Oregon Congress & House Vote to Decriminalize “Hard Drugs”– Heroin, Cocaine, Ecstasy, Meth, LSD

For The First Time In History, State Moves To Decriminalize All Drugs – Even Heroin And Meth

In an unprecedented move, Oregon is on its way to becoming the first state to decriminalize small amounts of hard drugs such as heroin, cocaine, methamphetamine, and ecstasy, while also lowering the penalty from a felony to a misdemeanor in some drug-related cases.

Two groundbreaking bills were passed by the Oregon legislature this week, and will go to the state’s Democratic governor, Kate Brown, for approval. House Bill 3078 reduces drug-related property crimes from felonies to misdemeanors. It passed in the state House with a vote of 33-26, and in the Senate with a vote of 18-11.

House Bill 2355 seeks to decriminalize at least six hard drugs, as long as the user does not have any prior felonies or more than two prior drug convictions. It passed in the state House with a vote of 36-23, and in the Senate with a vote of 20-9.

Rep. Mitch Greenlick (D-Portland) told the Lund Report that he sees the criminalization of drugs as a major public policy failure, because it ignores the fact that addiction to certain drugs changes the physical structure of the brain, and should be treated as a health problem—as opposed to the current system, which labels users as felons, and sentences them to a life of rebounding in and out of the criminal justice system.

“We’ve got to treat people, not put them in prison,” Greenlick said. “It would be like putting them in the state penitentiary for having diabetes. … This is a chronic brain disorder and it needs to be treated this way.”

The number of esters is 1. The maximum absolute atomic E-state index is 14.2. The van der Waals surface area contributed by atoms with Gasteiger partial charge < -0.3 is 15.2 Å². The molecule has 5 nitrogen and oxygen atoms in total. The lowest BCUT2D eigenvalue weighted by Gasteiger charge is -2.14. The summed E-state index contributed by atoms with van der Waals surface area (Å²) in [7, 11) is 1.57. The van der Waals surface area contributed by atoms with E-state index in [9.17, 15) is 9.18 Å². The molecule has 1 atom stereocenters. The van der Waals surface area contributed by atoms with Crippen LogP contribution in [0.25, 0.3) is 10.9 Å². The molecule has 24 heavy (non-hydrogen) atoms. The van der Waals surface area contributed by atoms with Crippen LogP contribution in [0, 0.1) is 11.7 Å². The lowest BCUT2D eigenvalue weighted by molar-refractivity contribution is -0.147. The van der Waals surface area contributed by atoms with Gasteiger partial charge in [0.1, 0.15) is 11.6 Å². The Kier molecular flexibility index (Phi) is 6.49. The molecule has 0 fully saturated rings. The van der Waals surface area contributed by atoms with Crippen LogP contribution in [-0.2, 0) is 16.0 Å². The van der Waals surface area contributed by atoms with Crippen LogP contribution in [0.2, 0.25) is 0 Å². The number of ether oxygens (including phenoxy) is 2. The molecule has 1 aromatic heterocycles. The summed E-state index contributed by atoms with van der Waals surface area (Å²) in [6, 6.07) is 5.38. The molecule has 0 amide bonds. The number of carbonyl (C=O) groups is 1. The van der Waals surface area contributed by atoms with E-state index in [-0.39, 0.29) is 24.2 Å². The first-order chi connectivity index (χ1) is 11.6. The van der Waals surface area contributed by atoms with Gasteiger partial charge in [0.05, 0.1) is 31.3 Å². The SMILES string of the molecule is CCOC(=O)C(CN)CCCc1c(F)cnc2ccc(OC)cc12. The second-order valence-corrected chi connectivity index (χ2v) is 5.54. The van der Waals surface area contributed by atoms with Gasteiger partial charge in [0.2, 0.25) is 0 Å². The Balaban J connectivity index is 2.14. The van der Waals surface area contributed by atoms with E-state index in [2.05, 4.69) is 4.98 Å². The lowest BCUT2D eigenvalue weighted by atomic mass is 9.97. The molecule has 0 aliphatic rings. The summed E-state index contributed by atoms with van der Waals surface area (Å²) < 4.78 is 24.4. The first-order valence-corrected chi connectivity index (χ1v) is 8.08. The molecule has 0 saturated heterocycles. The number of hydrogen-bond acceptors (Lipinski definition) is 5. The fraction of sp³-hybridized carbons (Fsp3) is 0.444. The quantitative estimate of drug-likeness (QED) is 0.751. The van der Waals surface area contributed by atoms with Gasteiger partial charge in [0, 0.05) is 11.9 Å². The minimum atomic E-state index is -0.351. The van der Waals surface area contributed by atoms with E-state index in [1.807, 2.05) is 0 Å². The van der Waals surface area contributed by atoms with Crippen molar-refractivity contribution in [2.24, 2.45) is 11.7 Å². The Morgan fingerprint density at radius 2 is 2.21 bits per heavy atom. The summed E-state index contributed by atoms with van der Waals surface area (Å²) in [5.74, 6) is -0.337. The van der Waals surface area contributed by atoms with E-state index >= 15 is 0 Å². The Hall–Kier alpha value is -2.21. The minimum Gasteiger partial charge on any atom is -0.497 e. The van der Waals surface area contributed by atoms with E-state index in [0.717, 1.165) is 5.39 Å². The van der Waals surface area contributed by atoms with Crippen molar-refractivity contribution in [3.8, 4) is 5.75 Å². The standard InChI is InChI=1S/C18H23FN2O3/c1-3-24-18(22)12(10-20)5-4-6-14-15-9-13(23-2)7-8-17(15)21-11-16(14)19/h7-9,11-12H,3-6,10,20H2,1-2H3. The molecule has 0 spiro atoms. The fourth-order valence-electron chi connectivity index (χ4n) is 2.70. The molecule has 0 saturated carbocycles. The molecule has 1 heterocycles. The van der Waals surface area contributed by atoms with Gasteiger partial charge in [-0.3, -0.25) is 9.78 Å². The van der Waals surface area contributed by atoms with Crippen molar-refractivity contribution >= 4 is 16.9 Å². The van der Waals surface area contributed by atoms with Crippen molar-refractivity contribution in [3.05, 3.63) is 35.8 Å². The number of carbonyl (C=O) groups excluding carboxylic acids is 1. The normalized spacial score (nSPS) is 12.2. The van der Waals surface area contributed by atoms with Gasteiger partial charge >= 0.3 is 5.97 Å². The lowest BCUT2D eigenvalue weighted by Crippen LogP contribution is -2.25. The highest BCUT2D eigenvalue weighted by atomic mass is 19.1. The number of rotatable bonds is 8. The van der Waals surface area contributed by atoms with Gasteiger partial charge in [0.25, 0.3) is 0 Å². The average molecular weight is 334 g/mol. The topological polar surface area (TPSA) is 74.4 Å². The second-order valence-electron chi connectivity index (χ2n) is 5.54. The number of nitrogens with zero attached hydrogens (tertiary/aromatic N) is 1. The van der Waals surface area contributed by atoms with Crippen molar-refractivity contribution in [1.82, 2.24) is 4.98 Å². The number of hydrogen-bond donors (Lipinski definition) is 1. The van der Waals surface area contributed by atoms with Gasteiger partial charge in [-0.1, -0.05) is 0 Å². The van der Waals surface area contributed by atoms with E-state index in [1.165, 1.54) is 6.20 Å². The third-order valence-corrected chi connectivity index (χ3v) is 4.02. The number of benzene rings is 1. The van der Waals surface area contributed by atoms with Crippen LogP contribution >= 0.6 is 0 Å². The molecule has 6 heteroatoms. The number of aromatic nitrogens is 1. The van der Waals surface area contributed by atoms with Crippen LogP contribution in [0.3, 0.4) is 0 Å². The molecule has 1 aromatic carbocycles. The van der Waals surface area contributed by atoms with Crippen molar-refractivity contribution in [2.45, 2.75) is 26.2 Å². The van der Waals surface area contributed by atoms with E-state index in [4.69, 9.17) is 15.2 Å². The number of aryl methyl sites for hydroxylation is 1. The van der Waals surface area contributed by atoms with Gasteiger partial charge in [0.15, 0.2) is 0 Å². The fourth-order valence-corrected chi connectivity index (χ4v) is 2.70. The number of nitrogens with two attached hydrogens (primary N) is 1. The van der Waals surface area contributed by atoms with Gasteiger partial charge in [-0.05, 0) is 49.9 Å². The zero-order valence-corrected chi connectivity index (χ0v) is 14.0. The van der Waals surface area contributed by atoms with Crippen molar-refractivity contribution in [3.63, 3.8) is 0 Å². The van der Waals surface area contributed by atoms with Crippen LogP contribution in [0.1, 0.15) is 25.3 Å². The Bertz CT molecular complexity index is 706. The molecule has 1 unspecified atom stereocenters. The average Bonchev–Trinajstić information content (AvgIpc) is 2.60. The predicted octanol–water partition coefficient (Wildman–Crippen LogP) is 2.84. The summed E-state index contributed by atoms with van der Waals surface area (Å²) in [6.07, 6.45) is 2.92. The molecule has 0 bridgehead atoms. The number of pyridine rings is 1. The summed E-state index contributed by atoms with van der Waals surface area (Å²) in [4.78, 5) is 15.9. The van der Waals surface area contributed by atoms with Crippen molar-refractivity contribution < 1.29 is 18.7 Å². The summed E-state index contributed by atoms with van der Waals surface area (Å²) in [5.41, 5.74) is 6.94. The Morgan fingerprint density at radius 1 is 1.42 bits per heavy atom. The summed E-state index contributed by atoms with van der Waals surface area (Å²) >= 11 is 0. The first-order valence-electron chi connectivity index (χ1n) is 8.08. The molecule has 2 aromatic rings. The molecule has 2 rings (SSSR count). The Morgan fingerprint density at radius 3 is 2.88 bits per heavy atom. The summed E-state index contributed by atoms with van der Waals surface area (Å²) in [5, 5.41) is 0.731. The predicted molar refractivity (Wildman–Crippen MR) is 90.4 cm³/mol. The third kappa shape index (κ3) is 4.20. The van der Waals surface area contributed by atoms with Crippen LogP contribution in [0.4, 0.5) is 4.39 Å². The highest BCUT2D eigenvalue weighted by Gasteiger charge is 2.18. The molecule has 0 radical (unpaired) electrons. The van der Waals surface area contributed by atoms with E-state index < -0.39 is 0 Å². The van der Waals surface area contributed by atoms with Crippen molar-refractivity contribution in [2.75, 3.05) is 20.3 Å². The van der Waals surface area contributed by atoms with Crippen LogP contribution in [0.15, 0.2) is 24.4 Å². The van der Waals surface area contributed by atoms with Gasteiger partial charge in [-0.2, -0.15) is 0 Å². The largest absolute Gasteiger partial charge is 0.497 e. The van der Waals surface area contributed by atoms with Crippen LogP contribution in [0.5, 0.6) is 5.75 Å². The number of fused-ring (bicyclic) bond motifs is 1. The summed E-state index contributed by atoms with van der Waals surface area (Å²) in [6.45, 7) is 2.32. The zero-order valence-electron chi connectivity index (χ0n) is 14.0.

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UN-WHO calls for Worldwide Drug Use Decriminalization

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American Media Silent After UN Just Called for Decriminalizing Drug Use Worldwide

One year after ignorantly doubling down on the drug war, the UN is now calling to end prohibition. The drug war is crumbling.

A little-noticed public statement issued by the United Nations last week contains a dramatic shift in thinking on the issue of “illicit” substance use. After recommitting to the failed idea of prohibition just last year, the UN is now calling for the worldwide decriminalization of drug use and possession.

The statement, put out by the World Health Organization (WHO) as the U.S. is in the midst of a nonsensical debate over health care, calls for “ending discrimination in health care settings.” The WHO calls on states to end discrimination against “marginalized and stigmatized populations” in a variety of ways, and includes a blunt and rather shocking statement on the drug war.

We, the signatory United Nations entities, call upon all stakeholders to join us in committing to taking targeted, coordinated, time-bound, multisectoral actions in the following areas. Supporting States to put in place guarantees against discrimination in law, policies, and regulations by… Reviewing and repealing punitive laws that have been proven to have negative health outcomes and that counter established public health evidence. These include laws that criminalize or otherwise prohibit…drug use or possession of drugs for personal use.

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Drug Cop Who Spent 14 Years Undercover Tells Truth About the Drug War

Drug Cop Who Spent 14 Years Undercover Tells Truth About the Drug War

(ANTIMEDIA) Yet another police officer is speaking out against the drug war, this time in the United Kingdom. Former officer Neil Woods worked as an undercover drug cop for 14 years, infiltrating some of the most violent gangs in Britain only to learn his tactics were worsening the drug epidemic. Now, he advocates ending the drug war and decriminalizing drugs as he admits his own role in fueling violence and the proliferation of narcotics.
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